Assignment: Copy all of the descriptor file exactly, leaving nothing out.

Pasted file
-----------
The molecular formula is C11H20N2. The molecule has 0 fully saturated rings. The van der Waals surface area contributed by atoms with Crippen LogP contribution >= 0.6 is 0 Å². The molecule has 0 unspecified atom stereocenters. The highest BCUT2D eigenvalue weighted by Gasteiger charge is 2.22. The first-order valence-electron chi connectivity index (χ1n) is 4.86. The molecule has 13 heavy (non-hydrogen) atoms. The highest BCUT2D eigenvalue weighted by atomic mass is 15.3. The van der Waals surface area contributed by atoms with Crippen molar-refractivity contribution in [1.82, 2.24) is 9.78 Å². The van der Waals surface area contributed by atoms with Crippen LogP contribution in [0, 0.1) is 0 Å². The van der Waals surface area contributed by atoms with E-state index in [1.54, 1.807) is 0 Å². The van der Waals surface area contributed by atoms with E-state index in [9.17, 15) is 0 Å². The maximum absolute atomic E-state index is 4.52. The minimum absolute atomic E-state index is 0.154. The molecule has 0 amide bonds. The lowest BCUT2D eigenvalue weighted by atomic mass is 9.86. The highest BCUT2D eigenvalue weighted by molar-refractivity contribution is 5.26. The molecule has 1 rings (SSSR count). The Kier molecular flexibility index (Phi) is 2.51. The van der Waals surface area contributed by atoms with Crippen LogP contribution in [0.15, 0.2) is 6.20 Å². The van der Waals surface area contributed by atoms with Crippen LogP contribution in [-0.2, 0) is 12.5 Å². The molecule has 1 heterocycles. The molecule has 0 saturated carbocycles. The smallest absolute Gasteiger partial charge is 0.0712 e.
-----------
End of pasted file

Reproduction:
The molecular formula is C11H20N2. The molecule has 0 fully saturated rings. The van der Waals surface area contributed by atoms with Crippen LogP contribution >= 0.6 is 0 Å². The molecule has 0 unspecified atom stereocenters. The highest BCUT2D eigenvalue weighted by Gasteiger charge is 2.22. The first-order valence-electron chi connectivity index (χ1n) is 4.86. The molecule has 13 heavy (non-hydrogen) atoms. The highest BCUT2D eigenvalue weighted by atomic mass is 15.3. The van der Waals surface area contributed by atoms with Crippen molar-refractivity contribution in [1.82, 2.24) is 9.78 Å². The van der Waals surface area contributed by atoms with Crippen LogP contribution in [0, 0.1) is 0 Å². The van der Waals surface area contributed by atoms with E-state index in [1.54, 1.807) is 0 Å². The van der Waals surface area contributed by atoms with E-state index in [9.17, 15) is 0 Å². The maximum absolute atomic E-state index is 4.52. The minimum absolute atomic E-state index is 0.154. The molecule has 0 amide bonds. The lowest BCUT2D eigenvalue weighted by atomic mass is 9.86. The highest BCUT2D eigenvalue weighted by molar-refractivity contribution is 5.26. The molecule has 1 rings (SSSR count). The Kier molecular flexibility index (Phi) is 2.51. The van der Waals surface area contributed by atoms with Crippen LogP contribution in [0.15, 0.2) is 6.20 Å². The van der Waals surface area contributed by atoms with Crippen LogP contribution in [-0.2, 0) is 12.5 Å². The molecule has 1 heterocycles. The molecule has 0 saturated carbocycles. The smallest absolute Gasteiger partial charge is 0.0712 e.